DinoPark Tycoon (3DO)This time I look at recently closed auctions for Dot Gobbler (OEM, 1983, C-64), a Fairchild VES (1976) setup, and DinoPark Tycoon (MECC, 1994, 3DO).
- Dot Gobbler (OEM, 1983, C-64): Sold for $124.49 plus shipping and handling. Though the auction says for the Vic-20 as well, I've seen no evidence of this also working on the Vic-20, and no reason to think that it might. All indications seem to point to this being a mediocre Pac-Man knock-off, so its true value is no doubt its rarity.
- Fairchild VES (1976) setup: Sold for $271.00 plus shipping and handling. For whatever reason, Fairchild Video Entertainment Systems (VES), later known as Fairchild Channel F and then later released by Zircon as the Fairchild Channel F System II in a redesign, have been slowly creeping up in value over the past year or so. While I admire it as the first recognizable programmable videogame system and there have been some interesting homebrew cartridges (by the same person) in recent years, I'm at a loss to explain the sudden revival in interest in what has always been a system that has received a rather lukewarm reception, despite its historical significance. Maybe that's changing.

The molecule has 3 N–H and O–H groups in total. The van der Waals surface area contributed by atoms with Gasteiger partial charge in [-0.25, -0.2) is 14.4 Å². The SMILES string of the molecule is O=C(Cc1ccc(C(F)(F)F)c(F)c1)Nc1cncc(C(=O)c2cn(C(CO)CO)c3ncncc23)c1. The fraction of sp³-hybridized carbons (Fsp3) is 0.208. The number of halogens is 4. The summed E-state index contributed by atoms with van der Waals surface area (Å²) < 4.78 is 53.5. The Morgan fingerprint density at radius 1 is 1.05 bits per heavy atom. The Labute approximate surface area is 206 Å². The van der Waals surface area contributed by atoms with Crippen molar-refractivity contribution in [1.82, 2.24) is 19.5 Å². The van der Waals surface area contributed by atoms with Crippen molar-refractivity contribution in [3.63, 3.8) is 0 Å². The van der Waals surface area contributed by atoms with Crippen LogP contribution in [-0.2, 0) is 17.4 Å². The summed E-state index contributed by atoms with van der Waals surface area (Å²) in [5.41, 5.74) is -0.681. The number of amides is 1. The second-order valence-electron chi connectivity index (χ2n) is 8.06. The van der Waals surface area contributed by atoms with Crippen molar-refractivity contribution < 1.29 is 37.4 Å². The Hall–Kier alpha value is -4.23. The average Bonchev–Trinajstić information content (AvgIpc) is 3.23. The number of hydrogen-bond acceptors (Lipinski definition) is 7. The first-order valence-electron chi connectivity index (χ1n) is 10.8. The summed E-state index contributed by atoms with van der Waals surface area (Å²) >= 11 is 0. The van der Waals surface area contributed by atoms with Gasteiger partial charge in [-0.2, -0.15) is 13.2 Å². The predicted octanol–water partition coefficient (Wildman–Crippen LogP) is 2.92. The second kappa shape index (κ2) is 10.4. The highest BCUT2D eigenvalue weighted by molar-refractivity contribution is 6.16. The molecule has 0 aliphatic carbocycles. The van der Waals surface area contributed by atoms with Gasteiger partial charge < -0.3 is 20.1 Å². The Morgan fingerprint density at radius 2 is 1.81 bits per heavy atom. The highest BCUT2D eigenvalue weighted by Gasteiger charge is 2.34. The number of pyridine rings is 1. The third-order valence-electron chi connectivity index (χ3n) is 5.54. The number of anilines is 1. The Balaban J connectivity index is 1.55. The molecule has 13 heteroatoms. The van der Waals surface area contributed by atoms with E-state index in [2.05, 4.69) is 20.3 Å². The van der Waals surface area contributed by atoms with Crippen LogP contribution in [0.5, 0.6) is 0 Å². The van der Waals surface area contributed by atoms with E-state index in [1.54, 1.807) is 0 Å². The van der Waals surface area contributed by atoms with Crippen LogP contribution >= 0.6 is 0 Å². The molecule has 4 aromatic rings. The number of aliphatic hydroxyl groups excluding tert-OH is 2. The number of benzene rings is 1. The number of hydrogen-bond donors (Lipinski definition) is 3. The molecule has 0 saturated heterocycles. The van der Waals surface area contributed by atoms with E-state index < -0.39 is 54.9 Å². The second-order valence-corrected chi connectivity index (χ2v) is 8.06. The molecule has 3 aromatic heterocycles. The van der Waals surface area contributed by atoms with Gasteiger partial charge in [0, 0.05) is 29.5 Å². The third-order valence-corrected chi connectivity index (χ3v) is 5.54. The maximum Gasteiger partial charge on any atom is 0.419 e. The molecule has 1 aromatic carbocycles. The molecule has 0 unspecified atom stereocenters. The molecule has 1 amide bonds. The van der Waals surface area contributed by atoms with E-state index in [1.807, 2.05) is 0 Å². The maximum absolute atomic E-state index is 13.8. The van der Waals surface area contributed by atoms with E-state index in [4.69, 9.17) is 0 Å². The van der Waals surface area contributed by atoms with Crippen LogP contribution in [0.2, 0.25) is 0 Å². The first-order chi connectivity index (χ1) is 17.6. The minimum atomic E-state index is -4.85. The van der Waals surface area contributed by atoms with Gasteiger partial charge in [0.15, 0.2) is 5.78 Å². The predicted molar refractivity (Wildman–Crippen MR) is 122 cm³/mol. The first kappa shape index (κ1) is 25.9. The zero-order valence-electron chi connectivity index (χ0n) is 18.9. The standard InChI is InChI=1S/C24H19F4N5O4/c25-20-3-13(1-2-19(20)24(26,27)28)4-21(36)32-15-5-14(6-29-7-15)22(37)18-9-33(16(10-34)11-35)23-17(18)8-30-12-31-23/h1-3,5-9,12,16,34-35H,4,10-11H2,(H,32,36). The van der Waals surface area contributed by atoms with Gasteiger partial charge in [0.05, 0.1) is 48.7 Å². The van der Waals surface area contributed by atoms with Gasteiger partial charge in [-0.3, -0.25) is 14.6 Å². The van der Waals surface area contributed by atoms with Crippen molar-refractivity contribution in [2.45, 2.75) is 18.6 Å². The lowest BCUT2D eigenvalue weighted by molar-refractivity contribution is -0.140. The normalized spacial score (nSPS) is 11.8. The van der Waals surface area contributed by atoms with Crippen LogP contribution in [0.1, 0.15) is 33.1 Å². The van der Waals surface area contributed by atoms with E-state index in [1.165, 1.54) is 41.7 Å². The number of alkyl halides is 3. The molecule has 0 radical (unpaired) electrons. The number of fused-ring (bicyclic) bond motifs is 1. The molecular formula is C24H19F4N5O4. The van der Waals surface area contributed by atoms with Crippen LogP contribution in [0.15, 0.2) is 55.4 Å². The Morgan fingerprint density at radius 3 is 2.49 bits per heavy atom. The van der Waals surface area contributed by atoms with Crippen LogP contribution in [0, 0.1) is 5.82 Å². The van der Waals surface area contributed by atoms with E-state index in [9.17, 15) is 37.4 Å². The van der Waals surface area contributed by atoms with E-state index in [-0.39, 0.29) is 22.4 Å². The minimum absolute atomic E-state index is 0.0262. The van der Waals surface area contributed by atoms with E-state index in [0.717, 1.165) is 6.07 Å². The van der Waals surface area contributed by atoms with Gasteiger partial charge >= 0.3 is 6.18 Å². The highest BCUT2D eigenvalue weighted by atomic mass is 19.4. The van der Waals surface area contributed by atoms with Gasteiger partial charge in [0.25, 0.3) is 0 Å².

- DinoPark Tycoon (MECC, 1994, 3DO): Sold for $640.00 plus shipping and handling. I'm blown away by this one. While I have a large 3DO collection, I'm not as well versed in the relative rarity of certain titles, DinoPark Tycoon included. The 3DO was always lambasted for focusing too much on edutainment products so I'm a bit surprised at the interest in this one, though, despite appearances and who developed it, this title definitely errs more on the game side of the equation. As with Dot Gobbler above, I guess rarity trumps all else.